Lapbooking – Africa

Calvin has the most diverse range of interests when it comes to picking subjects for his lapbook or ‘project’ as he calls them. That’s not surprising since he is practically a blank slate and I’m very glad that he is so eager to learn.

One of the biggest obstacles to our lapbooking is the fact that he can’t really read or write yet. In our earlier lapbooks, I used some templates I found online but many of them require the kids to write in them. I ended up doing most of the writing of course but I wonder if that kinda defeats the purpose of having a lapbook that is supposed to be created by him. I tried looking for lapbooks that are geared towards preschoolers like him who can’t write but most of those I find too simplistic and does not go into any depth. They are usually just things that focus on counting ‘Lets count how many butterflies/ cars/ snowmen there are’ or letter recognition.

It’s difficult to find a balance where there is enough detail that he can learn something new about the subject and it is more hands on and requires little writing. I ended up customizing many of his lapbooks myself and it was at that time that I thought it would have been more worthwhile if I was teaching more than one kid.

Take for example this lapbook on Africa. I can’t remember what triggered him to want to learn about the continent, but the scope was so large I sat on it for weeks wondering about it. I read quite a few books by myself and then decided I shouldn’t think too hard on this. In the end, I settled for introducing him to the different terrains and animals that live in Africa and a map of Africa. We had a book that opens out to scenes on the desert, rainforest and savannah and lots of cut out animals that can prance around in them. He was quite amused by the desert animal we read about like the jerboa and the ant lion. We played ant lion a couple of times recently where one of us pretends to be the ant lion eating up the other person with our mandible. The original idea was that he could color the animals/ scenery or both but obviously not much of the coloring was done. This boy is too busy for coloring. In fact, he oftens colors about half of it and tells me that he left some ‘cracks for you to fill in, mama’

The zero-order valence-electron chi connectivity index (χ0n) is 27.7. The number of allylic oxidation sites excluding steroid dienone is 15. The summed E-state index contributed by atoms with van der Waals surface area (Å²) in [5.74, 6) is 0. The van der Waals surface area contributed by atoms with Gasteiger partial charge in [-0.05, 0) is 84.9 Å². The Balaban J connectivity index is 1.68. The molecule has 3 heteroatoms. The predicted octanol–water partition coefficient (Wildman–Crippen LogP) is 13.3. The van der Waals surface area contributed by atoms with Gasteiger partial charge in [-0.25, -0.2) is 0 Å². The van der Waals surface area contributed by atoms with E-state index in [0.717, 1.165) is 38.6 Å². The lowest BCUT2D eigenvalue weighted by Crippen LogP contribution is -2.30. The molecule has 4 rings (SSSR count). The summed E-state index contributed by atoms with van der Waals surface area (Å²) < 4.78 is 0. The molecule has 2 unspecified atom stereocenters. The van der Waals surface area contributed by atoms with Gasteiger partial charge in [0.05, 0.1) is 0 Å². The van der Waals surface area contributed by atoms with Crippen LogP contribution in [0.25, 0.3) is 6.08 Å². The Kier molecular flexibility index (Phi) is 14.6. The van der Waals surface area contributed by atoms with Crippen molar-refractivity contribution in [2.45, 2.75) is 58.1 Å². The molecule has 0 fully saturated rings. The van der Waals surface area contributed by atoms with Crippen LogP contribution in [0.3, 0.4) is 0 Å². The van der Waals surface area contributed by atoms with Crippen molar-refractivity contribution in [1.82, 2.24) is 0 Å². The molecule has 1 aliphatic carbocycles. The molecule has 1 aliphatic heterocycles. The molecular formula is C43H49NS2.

Africa Lapbook

We also read quite a few books on the Masai tribe and how they live though we didn’t put any of the details in our lapbook. I figured if he was interested, we could always start another project on a subset of the topic. To be honest, his interests are fleeting and getting a general feel of the topic is probably more important to him so he can move on to the next interesting topic. As it is we have



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